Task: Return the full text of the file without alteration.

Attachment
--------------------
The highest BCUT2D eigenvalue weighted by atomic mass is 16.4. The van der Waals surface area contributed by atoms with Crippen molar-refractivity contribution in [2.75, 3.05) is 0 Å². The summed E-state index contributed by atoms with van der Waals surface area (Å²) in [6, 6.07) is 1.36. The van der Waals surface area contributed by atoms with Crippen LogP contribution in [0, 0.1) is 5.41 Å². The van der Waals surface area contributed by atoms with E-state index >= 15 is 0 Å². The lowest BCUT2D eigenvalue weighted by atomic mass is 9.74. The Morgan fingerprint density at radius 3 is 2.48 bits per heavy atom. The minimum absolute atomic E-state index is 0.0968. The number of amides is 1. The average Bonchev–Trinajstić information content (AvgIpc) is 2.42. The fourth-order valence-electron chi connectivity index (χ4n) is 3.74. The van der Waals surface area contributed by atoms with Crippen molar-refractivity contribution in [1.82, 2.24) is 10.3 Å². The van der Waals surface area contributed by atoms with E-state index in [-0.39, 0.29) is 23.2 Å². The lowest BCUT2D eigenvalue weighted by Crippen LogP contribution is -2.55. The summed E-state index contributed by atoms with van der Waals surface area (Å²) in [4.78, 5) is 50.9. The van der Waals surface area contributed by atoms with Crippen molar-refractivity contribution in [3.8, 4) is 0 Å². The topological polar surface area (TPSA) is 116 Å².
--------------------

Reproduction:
The highest BCUT2D eigenvalue weighted by atomic mass is 16.4. The van der Waals surface area contributed by atoms with Crippen molar-refractivity contribution in [2.75, 3.05) is 0 Å². The summed E-state index contributed by atoms with van der Waals surface area (Å²) in [6, 6.07) is 1.36. The van der Waals surface area contributed by atoms with Crippen LogP contribution in [0, 0.1) is 5.41 Å². The van der Waals surface area contributed by atoms with E-state index >= 15 is 0 Å². The lowest BCUT2D eigenvalue weighted by atomic mass is 9.74. The Morgan fingerprint density at radius 3 is 2.48 bits per heavy atom. The minimum absolute atomic E-state index is 0.0968. The number of amides is 1. The average Bonchev–Trinajstić information content (AvgIpc) is 2.42. The fourth-order valence-electron chi connectivity index (χ4n) is 3.74. The van der Waals surface area contributed by atoms with Crippen molar-refractivity contribution in [1.82, 2.24) is 10.3 Å². The van der Waals surface area contributed by atoms with E-state index in [-0.39, 0.29) is 23.2 Å². The lowest BCUT2D eigenvalue weighted by Crippen LogP contribution is -2.55. The summed E-state index contributed by atoms with van der Waals surface area (Å²) in [4.78, 5) is 50.9. The van der Waals surface area contributed by atoms with Crippen molar-refractivity contribution in [3.8, 4) is 0 Å². The topological polar surface area (TPSA) is 116 Å².